The Alberta Party, which set its sights on appealing to centrists on the political spectrum, failed to make a breakthrough in the provincial vote on Tuesday, despite the leader's popularity.
Notley's NDP held on to its traditional base in Edmonton, which it swept in 2015, but was losing in numerous surrounding municipalities, rural ridings and Calgary constituencies it captured four years ago.
"Today our great province has sent a message to Canada and the world - Alberta is open for business", Kenney said to cheers from around 1,000 supporters.
"I think any time we get an ally looking at pragmatic policy in this country ... that's a very positive step in the right direction for the country writ large", she said.
Unofficial numbers showed the Alberta Party eked out less than 10 per cent of the popular vote, compared with 54 per cent for the UCP and 33 per cent for the NDP.
Premier John Horgan offered his congratulations to Kenney via social media, "I look forward to working together in the interests of both of our provinces".
Jason Kenney, leader of the United Conservative Party, left, speaks as Andrew Scheer, leader of Canada's Conservative Party, gestures to the crowd during a campaign rally in Calgary, Alberta on Thursday, April 11, 2019. But Mr. Mandel, 73, was unable to win his own hoped-for seat in Edmonton-McClung, losing to New Democratic Party incumbent Lorne Dach.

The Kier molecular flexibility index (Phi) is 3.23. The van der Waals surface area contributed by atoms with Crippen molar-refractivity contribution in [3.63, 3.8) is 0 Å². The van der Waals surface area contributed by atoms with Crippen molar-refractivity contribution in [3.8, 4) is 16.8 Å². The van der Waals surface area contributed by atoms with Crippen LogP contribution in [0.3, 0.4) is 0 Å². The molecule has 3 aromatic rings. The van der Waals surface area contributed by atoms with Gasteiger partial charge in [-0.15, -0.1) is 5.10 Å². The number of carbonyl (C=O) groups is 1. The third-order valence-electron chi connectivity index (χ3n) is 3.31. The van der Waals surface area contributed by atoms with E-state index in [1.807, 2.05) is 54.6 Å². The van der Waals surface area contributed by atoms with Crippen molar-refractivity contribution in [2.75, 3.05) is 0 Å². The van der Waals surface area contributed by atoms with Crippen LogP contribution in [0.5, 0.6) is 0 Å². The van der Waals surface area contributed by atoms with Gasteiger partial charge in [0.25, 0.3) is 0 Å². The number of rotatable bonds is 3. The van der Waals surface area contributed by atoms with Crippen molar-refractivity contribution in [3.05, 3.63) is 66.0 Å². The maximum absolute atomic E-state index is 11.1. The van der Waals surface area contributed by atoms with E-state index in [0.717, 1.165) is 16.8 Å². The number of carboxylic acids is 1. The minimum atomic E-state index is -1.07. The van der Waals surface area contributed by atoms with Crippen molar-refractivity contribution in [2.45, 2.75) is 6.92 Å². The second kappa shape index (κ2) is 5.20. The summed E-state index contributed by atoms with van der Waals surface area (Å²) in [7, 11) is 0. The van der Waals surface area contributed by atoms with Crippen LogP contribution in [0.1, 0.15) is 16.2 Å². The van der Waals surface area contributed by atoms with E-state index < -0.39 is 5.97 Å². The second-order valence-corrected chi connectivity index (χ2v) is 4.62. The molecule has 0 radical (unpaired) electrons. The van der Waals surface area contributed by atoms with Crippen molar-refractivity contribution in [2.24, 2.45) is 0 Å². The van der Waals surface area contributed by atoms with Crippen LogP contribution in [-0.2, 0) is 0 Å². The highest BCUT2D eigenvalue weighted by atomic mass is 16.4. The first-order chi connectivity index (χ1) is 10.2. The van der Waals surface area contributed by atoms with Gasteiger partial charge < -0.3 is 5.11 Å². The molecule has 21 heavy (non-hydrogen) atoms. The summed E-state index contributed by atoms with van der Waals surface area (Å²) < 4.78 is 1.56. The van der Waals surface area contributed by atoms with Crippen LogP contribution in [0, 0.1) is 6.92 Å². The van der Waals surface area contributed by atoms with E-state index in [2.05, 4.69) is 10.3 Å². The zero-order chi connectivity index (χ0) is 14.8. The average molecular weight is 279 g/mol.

He was elected Alberta Party leader in February 2018.
The campaign also served as a test with Alberta voters for Mr Kenney and his newly formed UCP, founded in 2017 with the merger of two right-leaning provincial political parties.
Polls have closed in the Alberta election and the governing New Democrats are hoping for second term over a United Conservative Opposition intent on seizing power.
Kenney, a 50-year-old former federal cabinet minister, vowed action on jobs and the economy.
This time around, the Progressive Conservatives are no more.
Nearly 700,000 people voted early in malls, airports, recreation centres, public buildings and an Ikea store.
The province, once a money-making dynamo thanks to sky-high oil prices, has been struggling for years with sluggish returns on royalties, reduced drilling activity and unemployment levels stubbornly above seven per cent in Calgary and Edmonton.
And depending on who the victor is, Prime Minister Justin Trudeau may have to deal with another conservative premier amid a federal election year.
Kenney has called the attacks a "fear-and-smear" red herring to distract from the NDP's economic track record of multibillion-dollar budget deficits and soaring debt.